Military Records in the U.K.


Good luck and let me know how you do with this.

Stay tuned for searching using the Card Catalog in an upcoming blog post.

Family History Outing: National Museum of the Marine Corps

Have you ever wondered what it was like to land on Iwo Jima? Maybe you have wanted to look at the larger, second flag to be raised by the Marines on Mt. Suribachi. Do you want to see a combat helicopter up close or exit from its inside into a combat area?

The National Museum of the Marine Corps is located in Quantico, VA. The Museum is a terrific place to visit with your family whether or not you have Marines in your family history. But if you have ancestors or family members in the Marine Corps, this will be a special experience for you.

There are interactive experiences throughout the museum that give context to the experiences of the being a Marine and the Marines role in the history of the United States. You can receive a briefing before landing at Iwo Jima and experience the view from a landing craft. You can exit a helicopter in a war zone. You can learn what games Marines played in the Revolutionary War. You can examine the version of the Eagle, Globe and Anchor that your Marine wore.

Docents are located throughout the museum. Take time to ask them questions. They may even walk up to you, and offer to give you more information about the display or area. The docents are Marines, who may have been participants in what you are seeing. They are incredibly knowledgeable about the displays themselves; one shared with us how body casts were made from current Marines for the Sikorsky UH-34D helicopter display in the Leatherneck Gallery that depicting depicts the opening morning of Operation Starlite in Vietnam in August 1965.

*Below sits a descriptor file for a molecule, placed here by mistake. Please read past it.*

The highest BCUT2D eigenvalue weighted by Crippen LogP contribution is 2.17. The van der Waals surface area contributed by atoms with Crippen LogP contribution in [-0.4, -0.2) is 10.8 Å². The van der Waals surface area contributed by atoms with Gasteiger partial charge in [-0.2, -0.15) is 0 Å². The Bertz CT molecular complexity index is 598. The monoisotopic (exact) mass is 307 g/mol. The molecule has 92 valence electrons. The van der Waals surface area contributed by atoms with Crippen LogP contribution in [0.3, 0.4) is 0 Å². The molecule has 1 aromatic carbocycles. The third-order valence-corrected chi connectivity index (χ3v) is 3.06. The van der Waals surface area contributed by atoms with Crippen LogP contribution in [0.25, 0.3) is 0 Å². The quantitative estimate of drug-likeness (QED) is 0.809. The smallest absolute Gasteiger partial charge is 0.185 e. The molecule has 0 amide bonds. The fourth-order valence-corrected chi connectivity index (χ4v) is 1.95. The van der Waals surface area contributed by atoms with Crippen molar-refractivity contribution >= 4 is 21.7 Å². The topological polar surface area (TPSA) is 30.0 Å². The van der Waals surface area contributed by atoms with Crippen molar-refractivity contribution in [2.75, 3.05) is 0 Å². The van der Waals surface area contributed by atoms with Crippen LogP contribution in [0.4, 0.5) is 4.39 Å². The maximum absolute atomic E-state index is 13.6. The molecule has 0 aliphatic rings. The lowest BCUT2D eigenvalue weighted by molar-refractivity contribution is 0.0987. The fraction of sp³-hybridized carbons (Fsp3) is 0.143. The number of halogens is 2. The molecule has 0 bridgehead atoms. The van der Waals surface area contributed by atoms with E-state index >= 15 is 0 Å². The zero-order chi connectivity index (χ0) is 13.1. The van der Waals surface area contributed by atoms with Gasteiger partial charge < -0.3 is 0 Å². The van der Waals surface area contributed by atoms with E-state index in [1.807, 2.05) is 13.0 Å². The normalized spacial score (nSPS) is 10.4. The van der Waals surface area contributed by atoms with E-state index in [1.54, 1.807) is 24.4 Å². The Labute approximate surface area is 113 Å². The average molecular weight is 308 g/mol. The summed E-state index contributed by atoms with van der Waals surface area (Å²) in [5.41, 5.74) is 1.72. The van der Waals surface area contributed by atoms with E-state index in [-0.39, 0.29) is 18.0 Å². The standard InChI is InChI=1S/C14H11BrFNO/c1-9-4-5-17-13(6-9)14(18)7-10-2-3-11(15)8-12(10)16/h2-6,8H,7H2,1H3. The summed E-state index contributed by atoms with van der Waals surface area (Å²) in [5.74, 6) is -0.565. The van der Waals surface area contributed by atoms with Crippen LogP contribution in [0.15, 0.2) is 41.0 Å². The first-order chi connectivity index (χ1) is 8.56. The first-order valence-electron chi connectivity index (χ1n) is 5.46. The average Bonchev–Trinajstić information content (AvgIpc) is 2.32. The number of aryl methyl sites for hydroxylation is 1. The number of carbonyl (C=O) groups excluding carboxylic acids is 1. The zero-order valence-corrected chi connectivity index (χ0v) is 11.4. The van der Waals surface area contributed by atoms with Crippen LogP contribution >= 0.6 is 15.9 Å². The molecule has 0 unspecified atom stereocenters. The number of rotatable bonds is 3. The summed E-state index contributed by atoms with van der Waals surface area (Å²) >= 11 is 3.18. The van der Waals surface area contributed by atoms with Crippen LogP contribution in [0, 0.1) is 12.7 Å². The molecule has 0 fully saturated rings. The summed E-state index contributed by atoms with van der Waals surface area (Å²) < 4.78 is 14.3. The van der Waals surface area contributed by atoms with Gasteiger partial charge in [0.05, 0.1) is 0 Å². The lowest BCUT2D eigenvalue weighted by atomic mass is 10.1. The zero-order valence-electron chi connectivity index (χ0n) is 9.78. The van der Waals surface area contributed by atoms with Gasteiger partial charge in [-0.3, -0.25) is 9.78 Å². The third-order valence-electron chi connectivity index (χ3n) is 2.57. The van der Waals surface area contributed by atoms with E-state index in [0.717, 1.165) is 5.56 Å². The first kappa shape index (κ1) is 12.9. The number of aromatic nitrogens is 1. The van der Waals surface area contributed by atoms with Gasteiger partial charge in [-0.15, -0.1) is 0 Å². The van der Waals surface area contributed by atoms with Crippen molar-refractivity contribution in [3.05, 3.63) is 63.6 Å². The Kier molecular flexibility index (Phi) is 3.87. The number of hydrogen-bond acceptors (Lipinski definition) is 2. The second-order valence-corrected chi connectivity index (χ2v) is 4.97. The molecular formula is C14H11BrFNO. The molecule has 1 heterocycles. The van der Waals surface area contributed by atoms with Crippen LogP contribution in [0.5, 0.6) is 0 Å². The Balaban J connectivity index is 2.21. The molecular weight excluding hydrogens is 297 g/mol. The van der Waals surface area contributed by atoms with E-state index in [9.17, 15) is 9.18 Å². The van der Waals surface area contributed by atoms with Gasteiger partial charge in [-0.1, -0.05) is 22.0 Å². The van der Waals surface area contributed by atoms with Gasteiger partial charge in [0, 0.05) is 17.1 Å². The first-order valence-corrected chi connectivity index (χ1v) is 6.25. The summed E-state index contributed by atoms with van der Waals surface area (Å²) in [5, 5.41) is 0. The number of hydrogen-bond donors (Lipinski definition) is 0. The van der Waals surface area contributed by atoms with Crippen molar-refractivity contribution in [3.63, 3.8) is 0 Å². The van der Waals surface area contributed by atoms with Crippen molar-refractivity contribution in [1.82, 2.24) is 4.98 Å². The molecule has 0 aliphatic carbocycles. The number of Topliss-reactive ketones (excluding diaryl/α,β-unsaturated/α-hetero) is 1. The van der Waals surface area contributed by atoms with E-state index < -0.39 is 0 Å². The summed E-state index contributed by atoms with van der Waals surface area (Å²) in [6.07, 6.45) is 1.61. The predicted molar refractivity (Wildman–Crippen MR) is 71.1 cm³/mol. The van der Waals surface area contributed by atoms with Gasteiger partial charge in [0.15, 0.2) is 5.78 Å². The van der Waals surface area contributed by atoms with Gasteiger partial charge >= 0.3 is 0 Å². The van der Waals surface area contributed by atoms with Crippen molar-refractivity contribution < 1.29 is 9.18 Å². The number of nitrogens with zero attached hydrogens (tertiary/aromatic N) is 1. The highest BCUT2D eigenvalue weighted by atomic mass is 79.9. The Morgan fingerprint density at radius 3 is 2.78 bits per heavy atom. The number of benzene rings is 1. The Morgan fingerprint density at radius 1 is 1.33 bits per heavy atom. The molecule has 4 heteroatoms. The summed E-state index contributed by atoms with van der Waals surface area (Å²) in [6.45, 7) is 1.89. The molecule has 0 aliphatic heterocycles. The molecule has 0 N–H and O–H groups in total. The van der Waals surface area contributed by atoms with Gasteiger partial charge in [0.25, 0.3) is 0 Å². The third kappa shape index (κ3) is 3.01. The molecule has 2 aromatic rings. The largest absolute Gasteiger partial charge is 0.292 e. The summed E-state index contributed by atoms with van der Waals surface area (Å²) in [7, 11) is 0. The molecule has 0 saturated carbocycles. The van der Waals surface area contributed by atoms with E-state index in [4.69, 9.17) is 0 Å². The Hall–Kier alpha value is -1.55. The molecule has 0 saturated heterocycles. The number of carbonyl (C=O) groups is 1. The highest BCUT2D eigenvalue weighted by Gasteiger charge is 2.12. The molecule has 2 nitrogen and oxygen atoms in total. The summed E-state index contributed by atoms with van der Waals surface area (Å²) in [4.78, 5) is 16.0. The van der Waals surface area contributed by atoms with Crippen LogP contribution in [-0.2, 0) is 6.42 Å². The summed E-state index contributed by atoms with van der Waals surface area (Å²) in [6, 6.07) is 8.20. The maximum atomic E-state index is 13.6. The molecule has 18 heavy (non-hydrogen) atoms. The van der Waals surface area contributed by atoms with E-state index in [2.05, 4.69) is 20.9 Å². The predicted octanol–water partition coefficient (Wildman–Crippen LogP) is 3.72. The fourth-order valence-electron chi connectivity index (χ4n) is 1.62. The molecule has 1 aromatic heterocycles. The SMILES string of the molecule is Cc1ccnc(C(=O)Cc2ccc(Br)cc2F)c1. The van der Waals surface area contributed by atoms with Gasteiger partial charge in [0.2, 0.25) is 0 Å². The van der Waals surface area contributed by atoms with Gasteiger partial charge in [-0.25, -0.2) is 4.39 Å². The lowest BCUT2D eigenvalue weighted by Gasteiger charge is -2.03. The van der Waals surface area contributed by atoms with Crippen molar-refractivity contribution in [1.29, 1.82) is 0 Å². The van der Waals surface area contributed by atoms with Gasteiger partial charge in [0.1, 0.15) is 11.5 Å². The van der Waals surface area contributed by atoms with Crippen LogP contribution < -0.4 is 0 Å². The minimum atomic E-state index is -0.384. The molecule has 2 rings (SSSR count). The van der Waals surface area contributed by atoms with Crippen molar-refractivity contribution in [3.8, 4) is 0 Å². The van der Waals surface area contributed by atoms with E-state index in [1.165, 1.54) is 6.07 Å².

Many aircraft flown by the Marines are displayed from the ceilings throughout the museum, allowing you to get a different perspective of them than you usually do in a static display. The bottom of an A-4E was used as a screen to project a video.



Timelines are an important tool, and the long wall with the Marine Corps timeline is no exception. When you check the timeline and mention who the Commandant was when your Marine joined, it opens the door to stories about the beginning of a military career. For those Marines who are not with you, the timeline gives context to the times they served.

The museum’s website warns that the depiction of battle scenes may be too intense for young children, so check out the website and decide for yourself.

We also made a stop at the Quantico National Cemetery. The flags on the graves were impressive and moving. Remember that you can locate veteran graves by searching the National Gravesite Locator



Stay tuned for a post about Marines in WWI.